Voters help sought to build arena in Denver


New arena for Denver Image: CBS

Denver (US) Mayor Michael Hancock’s plans for a $450 million infrastructure bonding package to put to voters includes a new, mid-size “state-of-the-art” arena at the National Western Center.

‘The Denver Post’ stated that Mayor Hancock made reference to the arena during his annual State of the City address, conducted virtually on July 26th. It would be at the National Western Center, possibly replacing existing facilities.

The National Western Center is a new take on a legendary Colorado space – a future place where heritage of the Old West meets progress of the New West, a space where school children can cultivate food systems while researchers discover food security solutions that will change the world.

Denver spokesman Mike Strott remarked, “I think we’re just trying to finalize that,” adding that the City had originally hoped to do the project as a “public-private partnership”, but now will turn to voters to try to get it done.

Added Strott, “The pandemic happened, so we kind of had to change tack a little bit.”

Mayor Hancock said he’s open to the idea of using bonds for the arena, and if voters approve the measure and demonstrate they have “skin in the game”, it will give the City leverage with investors.

‘The Denver Post’ further stated that much of Hancock’s speech was dedicated to the topics of homelessness, criminal justice and post-pandemic resilience. But the infrastructure package represented the most substantial spending proposal, a $450 million investment that he said “will help create 7,500 good-paying jobs, $483 million in worker wages and benefits, and $1 billion in economic benefits.”

“And that’s just for the construction”, he added.

He said he would be referring his bonding proposal, which was first mentioned in late April, to the City Council. The 10,000 or so-seat arena project would cost an estimated $160 million – the largest share of the overall spending proposal.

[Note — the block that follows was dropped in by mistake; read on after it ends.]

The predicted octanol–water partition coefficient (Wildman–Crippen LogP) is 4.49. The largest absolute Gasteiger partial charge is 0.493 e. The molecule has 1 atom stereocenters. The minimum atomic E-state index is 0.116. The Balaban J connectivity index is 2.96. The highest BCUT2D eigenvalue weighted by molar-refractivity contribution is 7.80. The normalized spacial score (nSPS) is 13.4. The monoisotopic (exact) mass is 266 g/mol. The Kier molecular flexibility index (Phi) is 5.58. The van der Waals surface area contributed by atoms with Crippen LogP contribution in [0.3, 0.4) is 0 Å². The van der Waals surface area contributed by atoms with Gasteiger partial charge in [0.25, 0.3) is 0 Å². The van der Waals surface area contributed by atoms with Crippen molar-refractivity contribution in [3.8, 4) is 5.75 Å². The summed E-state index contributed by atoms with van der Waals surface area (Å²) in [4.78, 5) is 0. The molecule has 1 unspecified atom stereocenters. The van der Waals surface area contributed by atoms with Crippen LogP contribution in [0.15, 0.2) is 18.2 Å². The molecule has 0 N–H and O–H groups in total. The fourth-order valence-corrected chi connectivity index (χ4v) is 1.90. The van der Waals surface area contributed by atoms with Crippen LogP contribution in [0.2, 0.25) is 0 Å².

Other line items include $61 million for transportation projects, including sidewalk improvements and bike lanes, $53 million for parks and recreation projects, including repurposing of the Curtis Park public pool and the Sloan’s Lake boathouse, and $37 million for homeless shelters.

In March, the City Council issued $274 million in bonds (approved by voters in 2015) that’ll in part pay for other upgrades at the National Western Center complex, like a Stockyard Events Center, new stockyards, new roads, and infrastructure.

Hancock reiterated his support for more sanctioned camp grounds for those experiencing homelessness – an expansion of a pilot program he did not initially support.

He noted, “I think it would be not smart to say how many you want to do. We did it as a pilot, we said two (sites). Let’s see how it goes. … Let’s just let it rip in terms of what we’ve learned.”

Other spending that Hancock detailed in the State of the City address comes from the Federal American Rescue Plan: $28 million for affordable housing projects and creating “a specialized team to prioritize these projects for permit review and approval”, and $21 million for businesses, nonprofits and neighborhoods.

The Mayor also said an unidentified “portion” of the City’s marijuana sales tax money will go toward building a more equal playing field in the cannabis industry for people of color and women by establishing “a new revolving loan fund to support these and other businesses” with the goal of $50 million in the fund.

On policing and criminal justice, Hancock said during his speech that he feels too many “violent criminals” are being released too soon from custody – “There must be a balance between reform that keeps low-level non-violent folks from going to jail in the first place, and our residents’ safety. One cannot come at the expense of the other.”

But he also had a word of praise for those “who stood up and engaged when they saw unjust laws and actions by the system”.

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